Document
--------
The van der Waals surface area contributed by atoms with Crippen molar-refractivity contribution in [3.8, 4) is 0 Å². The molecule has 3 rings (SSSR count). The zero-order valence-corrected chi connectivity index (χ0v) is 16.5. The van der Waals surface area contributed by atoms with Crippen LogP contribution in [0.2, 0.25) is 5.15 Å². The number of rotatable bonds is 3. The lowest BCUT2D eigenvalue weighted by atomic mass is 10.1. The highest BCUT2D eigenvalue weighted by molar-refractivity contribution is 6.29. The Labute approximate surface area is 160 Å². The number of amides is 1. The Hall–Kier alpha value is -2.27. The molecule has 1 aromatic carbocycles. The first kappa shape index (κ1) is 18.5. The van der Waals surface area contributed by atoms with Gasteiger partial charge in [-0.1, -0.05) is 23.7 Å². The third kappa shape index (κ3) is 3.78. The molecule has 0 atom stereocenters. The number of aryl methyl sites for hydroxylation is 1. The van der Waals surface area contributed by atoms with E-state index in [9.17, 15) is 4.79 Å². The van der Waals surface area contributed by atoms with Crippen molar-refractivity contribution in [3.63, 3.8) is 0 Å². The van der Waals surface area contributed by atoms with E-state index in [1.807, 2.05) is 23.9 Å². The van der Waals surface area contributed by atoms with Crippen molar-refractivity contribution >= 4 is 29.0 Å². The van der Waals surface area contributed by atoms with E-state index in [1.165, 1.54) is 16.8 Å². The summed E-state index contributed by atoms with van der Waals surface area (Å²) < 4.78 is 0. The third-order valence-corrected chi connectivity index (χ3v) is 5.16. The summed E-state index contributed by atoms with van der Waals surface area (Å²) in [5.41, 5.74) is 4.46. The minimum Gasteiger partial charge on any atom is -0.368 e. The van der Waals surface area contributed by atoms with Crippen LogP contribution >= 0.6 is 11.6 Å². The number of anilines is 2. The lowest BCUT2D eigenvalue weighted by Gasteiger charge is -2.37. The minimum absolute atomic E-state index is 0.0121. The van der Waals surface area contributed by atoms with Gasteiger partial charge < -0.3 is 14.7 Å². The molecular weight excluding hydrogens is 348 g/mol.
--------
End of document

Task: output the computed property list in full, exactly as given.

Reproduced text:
The van der Waals surface area contributed by atoms with Crippen molar-refractivity contribution in [3.8, 4) is 0 Å². The molecule has 3 rings (SSSR count). The zero-order valence-corrected chi connectivity index (χ0v) is 16.5. The van der Waals surface area contributed by atoms with Crippen LogP contribution in [0.2, 0.25) is 5.15 Å². The number of rotatable bonds is 3. The lowest BCUT2D eigenvalue weighted by atomic mass is 10.1. The highest BCUT2D eigenvalue weighted by molar-refractivity contribution is 6.29. The Labute approximate surface area is 160 Å². The number of amides is 1. The Hall–Kier alpha value is -2.27. The molecule has 1 aromatic carbocycles. The first kappa shape index (κ1) is 18.5. The van der Waals surface area contributed by atoms with Gasteiger partial charge in [-0.1, -0.05) is 23.7 Å². The third kappa shape index (κ3) is 3.78. The molecule has 0 atom stereocenters. The number of aryl methyl sites for hydroxylation is 1. The van der Waals surface area contributed by atoms with E-state index in [9.17, 15) is 4.79 Å². The van der Waals surface area contributed by atoms with Crippen molar-refractivity contribution in [3.63, 3.8) is 0 Å². The van der Waals surface area contributed by atoms with E-state index in [1.807, 2.05) is 23.9 Å². The van der Waals surface area contributed by atoms with Crippen molar-refractivity contribution >= 4 is 29.0 Å². The van der Waals surface area contributed by atoms with E-state index in [1.165, 1.54) is 16.8 Å². The summed E-state index contributed by atoms with van der Waals surface area (Å²) < 4.78 is 0. The third-order valence-corrected chi connectivity index (χ3v) is 5.16. The summed E-state index contributed by atoms with van der Waals surface area (Å²) in [5.41, 5.74) is 4.46. The minimum Gasteiger partial charge on any atom is -0.368 e. The van der Waals surface area contributed by atoms with Crippen LogP contribution >= 0.6 is 11.6 Å². The number of anilines is 2. The lowest BCUT2D eigenvalue weighted by Gasteiger charge is -2.37. The minimum absolute atomic E-state index is 0.0121. The van der Waals surface area contributed by atoms with Gasteiger partial charge < -0.3 is 14.7 Å². The molecular weight excluding hydrogens is 348 g/mol.